The novel starts when Elizabeth is a child in England, and I really enjoyed this section. Once she arrived in the New World, though, it lost momentum and became pretty tedious. The story essentially became, Elizabeth gets married; Elizabeth has children; Elizabeth does Something Shameful--Or Is Seen as Shameful by her Dour Neighbors--; Elizabeth Flees; Elizabeth's husband dies/goes crazy; cycle starts again. I had to force myself to finish this, and there was a lot of skimming as I neared the end. 
  • Present Over Perfect, by Shauna Niequest: I didn't realize, at first, that this was a series of essays. I thought it would be a little more cohesive. So that colored my first reading of the book. I'm re-reading it now, though, and knowing that it's essays, and not just one big manuscript, is helpful. The title sums up the premise: Niequest says that we don't need to be perfect people; we need to be present to the people in our lives, and stop worrying so much about making sure everything is....perfect. It's a good premise and she writes about it well. 
  • Cannery Row, John Steinbeck: Since flying over Steinbeck Country (Salinas, CA) in April on the way to Los Angeles, I knew I wanted to read this. Salinas is gorgeous (at least, what I saw of it was). Cannery Row focuses on the people in Monterey, California, during the Great Depressions. It's a series of stories, essentially--there's no overarching theme. But the people of Cannery Row are funny, very human, and sometimes heartbreakingly earnest. One of his better works, I think.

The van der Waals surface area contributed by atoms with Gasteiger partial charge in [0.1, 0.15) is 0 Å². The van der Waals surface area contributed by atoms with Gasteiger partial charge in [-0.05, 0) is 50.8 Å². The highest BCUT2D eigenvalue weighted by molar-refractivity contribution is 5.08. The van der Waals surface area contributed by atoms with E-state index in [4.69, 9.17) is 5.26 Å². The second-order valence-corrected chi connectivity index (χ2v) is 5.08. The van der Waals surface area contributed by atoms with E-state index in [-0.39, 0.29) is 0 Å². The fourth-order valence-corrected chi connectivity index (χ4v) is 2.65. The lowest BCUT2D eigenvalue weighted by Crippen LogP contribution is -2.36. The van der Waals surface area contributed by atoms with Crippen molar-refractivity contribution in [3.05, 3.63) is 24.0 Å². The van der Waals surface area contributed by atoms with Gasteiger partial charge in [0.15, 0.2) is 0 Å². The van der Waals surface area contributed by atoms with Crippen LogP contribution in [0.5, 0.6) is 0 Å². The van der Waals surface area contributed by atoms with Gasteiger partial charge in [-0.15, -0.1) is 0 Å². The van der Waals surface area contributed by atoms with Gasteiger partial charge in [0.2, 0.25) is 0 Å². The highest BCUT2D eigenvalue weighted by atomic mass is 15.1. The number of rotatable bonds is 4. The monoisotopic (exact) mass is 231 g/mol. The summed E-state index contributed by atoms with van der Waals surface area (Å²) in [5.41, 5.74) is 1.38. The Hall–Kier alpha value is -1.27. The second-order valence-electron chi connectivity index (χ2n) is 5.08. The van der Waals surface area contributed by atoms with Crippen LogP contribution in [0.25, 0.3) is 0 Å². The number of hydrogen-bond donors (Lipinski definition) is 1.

• The Sign of Jonah, Thomas Merton: I'd read The Seven Storey Mountain, but that's all the Merton I've read, probably because I'd heard he was a bit "odd"--his Asian visits and dabbling in Asian spiritual practices, etc.--and more political than religious. But this was a big change. The Sign of Jonah  details five years in his early life at Gethsemani Abbey, and in it, his love of prayer, of saying the Mass, and of solitude is tremendously evident. It's full of rich insights and it's great spiritual reading. This is a side of Merton I'd never really heard about, and it was great to discover it by accident. (Thanks, Goodreads Recommendations!)
  • On the Other Side of Fear, Hallie Lord: Full disclosure: I love Hallie. I really do. I was lucky enough to meet her, and be interviewed by her, at the 2015 Edel Gathering, and she is a sweet, sweet lady. So I was already pre-disposed to love her book. 
    But it's good on its own merits. Hallie writes about learning to trust in God, and how that's harder than it actually sounds--and how fear keeps us from peace. We have to learn to trust and rest in God. It's a short book, but a really good one, and reading it is just like having a cup of coffee with Hallie. It's a keeper!




Uninvited, Lysa Terkeurst:  (Wow, I did a lot of spiritual/religious reading this month....) Uninvited discusses one of the things all women deal with: Rejection. Starting at a very young age, we know if we're in the "cool" crowd or not--who plays with us at recess? Who invited us to her birthday party? As we grow up, this doesn't change, it just takes different forms. Rejection happens to us all the time. So, how do we deal with it?